CAS  PubMed  Article  PubMed Central  Google Scholar 

  5. 5.

    Demain, A. L. Importance of microbial natural products and the need to revitalize their discovery. J. Ind. Microbiol. Biotechnol. 41, 185–201 (2014).

    CAS  PubMed  Article  PubMed Central  Google Scholar 

  6. 6.

    Guo, X. et al. Red soils harbor diverse culturable actinomycetes that are promising sources of novel secondary metabolites. Appl. Environ. Microbiol. 81, 3086–3103 (2015).

    CAS  PubMed  PubMed Central  Article  Google Scholar 

  7. 7.

    Miao, V. & Davies, J. Actinobacteria: The good, the bad, and the ugly. Anton. Leeuw. 98, 143–150 (2010).

    Article  Google Scholar 

  8. 8.

    Basnet, D. B. et al. Angucyclines Sch 47554 and Sch 47555 from Streptomyces sp. SCC- 2136: cloning, sequencing and characterization. Mol. Cells. 22, 154–62 (2006).

    CAS  PubMed  PubMed Central  Google Scholar 

  9. 9.

    Hopwood, D. A. Streptomyces in nature and medicine in The antibiotic makers (New York, USA: Oxford University Press, 2007).

  10. 10.

    Baltz, R. H. Marcel Faber Roundtable: Is our antibiotic pipeline unproductive because of starvation, constipation or lack of inspiration? J. Ind. Microbiol. Biotechnol. 33, 507–513 (2006).

    CAS  PubMed  Article  PubMed Central  Google Scholar 

  11. 11.

    Simpkin, V. L., Renwick, M. J., Kelly, R. & Mossialos, E. Incentivising innovation in antibiotic drug discovery and development: progress, challenges and next steps. J Antibiot 70, 1087–1096 (2017).

    CAS  PubMed  PubMed Central  Article  Google Scholar 

  12. 12.

    Tiwari, K., Upadhyay, D. J., Mosker, E., Sussmuth, R. & Gupta, R. K. Culturable bioactive actinomycetes from the Great Indian Thar Desert. Ann. Microbiol. 65, 1901–1914 (2015).

    CAS  Article  Google Scholar 

  13. 13.

    Debnath, R. et al. Psychrotolerant antifungal Streptomyces isolated from Tawang, India and the shift in chitinase gene family. Extremophiles. 17, 1045–1059 (2013).

    CAS  PubMed  Article  PubMed Central  Google Scholar 

  14. 14.

    Manikkam, R., Venugopal, G., Subramaniam, B., Ramasamy, B. & Kumar, V. Bioactive potential of actinomycetes from less explored ecosystems against Mycobacterium tuberculosis and other non-mycobacterial pathogens. Int. Sch. Res. Not. 812974, 1–9 (2014).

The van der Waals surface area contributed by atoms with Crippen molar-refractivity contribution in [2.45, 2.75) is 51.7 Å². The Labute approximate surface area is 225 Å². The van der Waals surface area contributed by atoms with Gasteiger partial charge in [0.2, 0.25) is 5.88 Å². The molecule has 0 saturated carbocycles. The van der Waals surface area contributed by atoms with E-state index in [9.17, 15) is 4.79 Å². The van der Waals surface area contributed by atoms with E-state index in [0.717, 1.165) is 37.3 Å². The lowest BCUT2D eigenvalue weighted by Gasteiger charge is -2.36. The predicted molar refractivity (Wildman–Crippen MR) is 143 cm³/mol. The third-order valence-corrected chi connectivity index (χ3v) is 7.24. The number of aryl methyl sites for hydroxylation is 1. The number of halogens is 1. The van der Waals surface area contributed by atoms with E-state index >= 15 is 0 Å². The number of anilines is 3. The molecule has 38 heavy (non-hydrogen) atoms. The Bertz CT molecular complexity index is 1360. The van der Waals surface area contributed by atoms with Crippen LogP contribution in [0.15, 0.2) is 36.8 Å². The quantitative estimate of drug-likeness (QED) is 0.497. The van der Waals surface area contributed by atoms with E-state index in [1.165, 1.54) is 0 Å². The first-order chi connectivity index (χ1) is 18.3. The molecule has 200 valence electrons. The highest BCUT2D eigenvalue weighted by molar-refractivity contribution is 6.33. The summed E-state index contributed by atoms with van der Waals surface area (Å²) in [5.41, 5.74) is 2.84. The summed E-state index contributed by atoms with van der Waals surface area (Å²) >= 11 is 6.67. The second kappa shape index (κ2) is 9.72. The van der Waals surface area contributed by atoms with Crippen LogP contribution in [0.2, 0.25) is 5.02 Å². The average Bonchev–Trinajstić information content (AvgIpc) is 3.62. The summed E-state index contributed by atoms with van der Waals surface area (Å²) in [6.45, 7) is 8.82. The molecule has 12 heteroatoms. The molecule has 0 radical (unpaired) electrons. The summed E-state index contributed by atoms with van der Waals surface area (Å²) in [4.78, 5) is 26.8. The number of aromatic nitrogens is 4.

Google Scholar 

  15. 15.

    Myers, N., Russel, M. A., Cristina, M. G., Gustavo, A. B. F. & Jennifer., K. Biodiversity hotspots for conservation priorities. Nature. 403, 853–858 (2000).

    ADS  CAS  PubMed  Article  PubMed Central  Google Scholar 

  16. 16.

    Glover, J. B. Applications of fungal ecology in the search of new bioactive natural products. In The Mycota IV: Environmental, Microbial Relationships (eds. Wicklow, D. T.) 249–268 (Berlin Heidelberg: Springer-Verlag, 1995).

  17. 17.

    Strobel, G., Daisy, B., Castillo, U. & Harper, J. Natural products from endophytic microorganisms. J. Nat. Prod. 67, 257–268 (2004).

    CAS  PubMed  Article  PubMed Central  Google Scholar 

  18. 18.

    Kim, H., Lee, J.-Y. & Lee, K.-K. Thermal characteristics and bacterial diversity of forest soil in the Haean Basin of Korea. Sci. World J. 2014, 247401 (2014).

    Google Scholar 

  19. 19.

    Thakur, D., Yadav, A., Gogoi, B. K. & Bora, T. C. Isolation and screening of Streptomyces in soil of protected forest areas from the states of Assam and Tripura, India, for antimicrobial metabolites. J. Med Mycol. 17, 242–249 (2007).

    Article  Google Scholar 

  20. 20.

    Talukdar, M. et al. Bioprospecting Micromonospora from Kaziranga National Park of India and their anti- infective potential. World. J. Microbiol. Biotechnol. 28, 2703–2712 (2012).

    PubMed  Article  PubMed Central  Google Scholar 

  21. 21.

    Sharma, P., Das, R., Kalita, M. C. & Thakur, D. Investigation of extracellular antifungal proteinaceous compound produced by Streptomyces sp. 5K10. Afr. J. Microbiol. Res. 8, 986–993 (2014).

    Article  CAS  Google Scholar 

  22. 22.

    Gohain, A. et al. Antimicrobial biosynthetic potential and genetic diversity of endophytic actinomycetes associated with medicinal plants. FEMS Microbiol. Lett. 362, fnv158 (2015).

    PubMed  Article  CAS  PubMed Central  Google Scholar 

  23. 23.

    Passari, A. K., Mishra, V. K., Saikia, R., Gupta, V. K. & Singh, B. P. Isolation, abundance and phylogenetic affiliation of endophytic actinomycetes associated with medicinal plants and screening for their in vitro antimicrobial biosynthetic potential. Front. Microbiol. 6, 273 (2015).

    PubMed  PubMed Central  Article  Google Scholar 

  24. 24.

    Sharma, P., Kalita, M. C. & Thakur, D. Broad spectrum antimicrobial activity of forest-derived soil actinomycete, Nocardia sp. PB-52. Front. Microbiol. 7, 347 (2016).

    PubMed  PubMed Central  Google Scholar 

  25. 25.

    Passari, A. K. et al. Insights into the functionality of endophytic actinobacteria with a focus on their biosynthetic potential and secondary metabolites production. Sci. Rep. 7, 11809 (2017).

    ADS  PubMed  PubMed Central  Article  CAS  Google Scholar 

  26. 26.

    Das, R., Romi, W., Das, R., Sharma, H. K. & Thakur, D. Antimicrobial potentiality of actinobacteria isolated from two microbiologically unexplored forest ecosystems of Northeast India. BMC Microbiol 18, 71 (2018).

    PubMed  PubMed Central  Article  CAS  Google Scholar